Two recent religion book reviews

My wife encouraged me to add more book reviews to my blogging habits, so I thought I would give that a try.

Just wanted to add two quick book reviews here-

The first is American Grace: How Religion Divides and Unites Us by David Campbell and Robert Putnam (of Bowling Alone fame).  So much has been written about this book elsewhere, that I do not have anything to add to the conversation– other than that it has my unequivocal recommendation.  The authors do an incredible job of weaving sociological and statistical insights with detailed on-the-ground observations and vignettes that give the text a very complete scope.  For a book that relies heavily on statistics, it is remarkably easy to read.  I have neither seen nor heard of another such accessible text that gives such a good picture not just of where American religion is today, but where it is going.

The second book is The Myth of American Religious Freedom by David Sehat, a historian at Georgia State University.  While I also liked this book, I would add that it is mis-titled.  The title should have been A History of How Religious Persons Violated Other Americans’ Freedom, which after all, is a pretty good title for a book, and could have been one quite a bit longer than this one, weighing in at a slim 294 pages.  The author sets for himself the purpose to explode myths of religious freedom on both the political left and the right– first, that there is and has been a strict separation (or wall) between church and state and secondly, that religion is indispensable, both then and now, to the preservation of American freedom.  (Sehat also adds a third myth- the myth of religious decline, meaning that religion was once important to the American project, but has ceased to be so).  It strikes me that the first myth is an essentially historical question (Did the Founders establish a wall between church and state?), while the second represents a question of analysis that will necessarily evoke value judgments about the nature of “religion” and “freedom.”  Though the two questions do not quite stand directly on par, the author gets credit for achieving the goals that he has set out for himself, though in a way that will undoubtedly be more pleasing to partisans of one side more than the other.

Sehat traces the history of American religious conduct since prior to the American Revolution up to the present time, purportedly by examining the stories of those who fell outside of the religious mainstream.  This is a kind of historical reading, though the eyes of dissenters, pioneered by Howard Zinn and others, and I thought more could have been done with it here, particularly with non-Christian Americans.  He manages to disprove the liberal myth of separation by identifying and examining the persistent influence of something he terms the “moral establishment,” which is a loose group, changing in composition over time, but generally representing the mean of American religious life.  At the same time, the myth of religion’s contribution to the progress of freedom is disproven by simply showing what a nasty piece of work the moral establishment was (and is), due to its reliance on, as the author terms it, “coercion” rather than more democratic means of “consensus.”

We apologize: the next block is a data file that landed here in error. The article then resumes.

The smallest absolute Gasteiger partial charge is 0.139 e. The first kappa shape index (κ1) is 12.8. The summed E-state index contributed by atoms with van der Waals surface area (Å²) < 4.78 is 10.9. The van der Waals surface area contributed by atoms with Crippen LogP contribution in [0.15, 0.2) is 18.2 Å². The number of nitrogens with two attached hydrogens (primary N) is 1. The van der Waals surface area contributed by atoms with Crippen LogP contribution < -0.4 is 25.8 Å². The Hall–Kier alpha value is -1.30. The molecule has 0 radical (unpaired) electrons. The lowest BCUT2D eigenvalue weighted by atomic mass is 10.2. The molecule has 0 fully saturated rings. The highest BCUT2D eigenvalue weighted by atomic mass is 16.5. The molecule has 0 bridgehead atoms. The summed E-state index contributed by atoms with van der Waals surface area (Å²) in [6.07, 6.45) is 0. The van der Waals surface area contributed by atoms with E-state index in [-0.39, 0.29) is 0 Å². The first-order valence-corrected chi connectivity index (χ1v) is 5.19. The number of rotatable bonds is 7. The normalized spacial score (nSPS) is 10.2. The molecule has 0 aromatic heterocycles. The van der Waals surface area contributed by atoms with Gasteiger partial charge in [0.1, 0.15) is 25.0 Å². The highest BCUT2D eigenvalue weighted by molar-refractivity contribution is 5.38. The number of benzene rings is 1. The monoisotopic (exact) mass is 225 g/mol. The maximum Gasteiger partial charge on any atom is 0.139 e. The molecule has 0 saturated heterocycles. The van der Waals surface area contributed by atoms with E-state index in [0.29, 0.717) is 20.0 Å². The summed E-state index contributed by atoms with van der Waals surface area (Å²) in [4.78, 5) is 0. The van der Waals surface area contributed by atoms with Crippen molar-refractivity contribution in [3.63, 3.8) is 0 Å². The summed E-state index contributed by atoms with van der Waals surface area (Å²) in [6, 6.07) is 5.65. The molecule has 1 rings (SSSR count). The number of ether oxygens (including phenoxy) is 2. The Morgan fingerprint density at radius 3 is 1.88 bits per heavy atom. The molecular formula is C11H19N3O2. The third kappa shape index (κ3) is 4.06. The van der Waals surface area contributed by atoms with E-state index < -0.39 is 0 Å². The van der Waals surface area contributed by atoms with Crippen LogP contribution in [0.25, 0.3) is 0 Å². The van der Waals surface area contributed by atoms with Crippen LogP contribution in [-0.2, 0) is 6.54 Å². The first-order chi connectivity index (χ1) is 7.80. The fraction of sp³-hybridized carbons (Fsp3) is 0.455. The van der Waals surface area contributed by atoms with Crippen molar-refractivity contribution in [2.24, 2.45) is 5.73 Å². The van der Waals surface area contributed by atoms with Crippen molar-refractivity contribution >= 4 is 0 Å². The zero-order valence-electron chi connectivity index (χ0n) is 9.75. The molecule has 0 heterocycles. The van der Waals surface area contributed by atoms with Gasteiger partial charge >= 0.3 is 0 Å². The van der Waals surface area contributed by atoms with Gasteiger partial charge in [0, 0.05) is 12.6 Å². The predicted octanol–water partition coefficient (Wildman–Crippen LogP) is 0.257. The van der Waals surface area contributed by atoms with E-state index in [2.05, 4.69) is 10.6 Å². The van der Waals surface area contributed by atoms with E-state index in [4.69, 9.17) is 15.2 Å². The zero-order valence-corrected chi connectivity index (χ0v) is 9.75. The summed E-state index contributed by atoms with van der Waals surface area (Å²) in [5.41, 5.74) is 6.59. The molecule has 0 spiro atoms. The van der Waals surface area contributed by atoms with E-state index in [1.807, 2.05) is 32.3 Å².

The truth as Sehat recognizes it is that religion has consistently been tied into American history, politics, and society, but most frequently to the detriment of American freedom.  Here we miss what would have been a worthwhile leap out of the straight historical narrative of is (or was) and into the ethical framework of ought, a leap with which I understand some historians are predictably uncomfortable.  But the question remains worth asking: should a more solid separation of church and state been enforced? (which is to say nothing of who or how it would have been enforced, given that large portions of the most powerful institutions in American life either constituted or were heavily dominated by, the moral establishment)  Or likewise, what should have changed about American religious practice to make it a more positive contributor to American freedom?

Looking to this latter question, one area I would like to see further research and analysis is the capitalist-industrial-evangelical fusion in the late 19th and early 20th centuries, wherein large portions of the moral establishment acquiesced in and promoted the demands of capital over and against labor, and took the side of the mighty property owners against the working class.  Can we imagine an alternative form of the moral establishment which took the rights of labor and the welfare of the working class as a guiding principle?  Roman Catholicism did this, but at the time, as a minority under suspicion, it did not yet form part of the moral establishment.  Likewise, there are plenty of examples of religious communities operating under principles of religious socialism or collectivism (e.g. the Mormon United Order, the Oneida Community, the Amana colonies), but none achieved size or longevity of any kind and most were later subsumed by the capitalist hegemony.  What religious tenets or other accidents of history needed to change to create a group that could have served this purpose?

Despite feeling that Sehat could have gone farther (and that it was somewhat misleadingly titled), The Myth of American Religious Freedom is still a worthwhile read, particularly in an age such as our own, shot through with religious conflict, bad history, and Founder-worship.


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